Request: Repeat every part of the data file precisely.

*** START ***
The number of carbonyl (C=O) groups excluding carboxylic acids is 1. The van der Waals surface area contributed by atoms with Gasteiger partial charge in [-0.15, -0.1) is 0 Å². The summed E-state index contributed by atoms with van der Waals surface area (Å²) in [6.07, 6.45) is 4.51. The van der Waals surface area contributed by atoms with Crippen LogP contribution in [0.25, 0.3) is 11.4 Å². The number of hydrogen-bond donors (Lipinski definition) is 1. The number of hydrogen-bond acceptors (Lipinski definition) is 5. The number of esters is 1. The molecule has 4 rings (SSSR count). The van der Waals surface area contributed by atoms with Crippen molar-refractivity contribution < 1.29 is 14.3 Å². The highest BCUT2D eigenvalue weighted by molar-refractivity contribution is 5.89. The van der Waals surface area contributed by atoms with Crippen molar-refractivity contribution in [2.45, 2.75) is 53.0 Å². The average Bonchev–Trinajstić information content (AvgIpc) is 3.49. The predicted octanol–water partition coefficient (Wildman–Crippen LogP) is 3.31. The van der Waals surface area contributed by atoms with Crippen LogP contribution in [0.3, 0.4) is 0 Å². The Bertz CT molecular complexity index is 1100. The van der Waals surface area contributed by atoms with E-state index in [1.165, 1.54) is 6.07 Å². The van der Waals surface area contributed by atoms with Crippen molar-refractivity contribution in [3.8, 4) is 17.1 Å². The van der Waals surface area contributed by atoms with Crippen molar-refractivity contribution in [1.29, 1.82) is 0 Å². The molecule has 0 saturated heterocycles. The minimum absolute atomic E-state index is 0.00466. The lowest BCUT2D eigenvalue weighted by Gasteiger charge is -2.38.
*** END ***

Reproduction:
The number of carbonyl (C=O) groups excluding carboxylic acids is 1. The van der Waals surface area contributed by atoms with Gasteiger partial charge in [-0.15, -0.1) is 0 Å². The summed E-state index contributed by atoms with van der Waals surface area (Å²) in [6.07, 6.45) is 4.51. The van der Waals surface area contributed by atoms with Crippen LogP contribution in [0.25, 0.3) is 11.4 Å². The number of hydrogen-bond donors (Lipinski definition) is 1. The number of hydrogen-bond acceptors (Lipinski definition) is 5. The number of esters is 1. The molecule has 4 rings (SSSR count). The van der Waals surface area contributed by atoms with Crippen molar-refractivity contribution < 1.29 is 14.3 Å². The highest BCUT2D eigenvalue weighted by molar-refractivity contribution is 5.89. The van der Waals surface area contributed by atoms with Crippen molar-refractivity contribution in [2.45, 2.75) is 53.0 Å². The average Bonchev–Trinajstić information content (AvgIpc) is 3.49. The predicted octanol–water partition coefficient (Wildman–Crippen LogP) is 3.31. The van der Waals surface area contributed by atoms with Crippen LogP contribution in [0.3, 0.4) is 0 Å². The Bertz CT molecular complexity index is 1100. The van der Waals surface area contributed by atoms with E-state index in [1.165, 1.54) is 6.07 Å². The van der Waals surface area contributed by atoms with Crippen molar-refractivity contribution in [3.8, 4) is 17.1 Å². The van der Waals surface area contributed by atoms with Crippen molar-refractivity contribution in [1.29, 1.82) is 0 Å². The molecule has 0 saturated heterocycles. The minimum absolute atomic E-state index is 0.00466. The lowest BCUT2D eigenvalue weighted by Gasteiger charge is -2.38.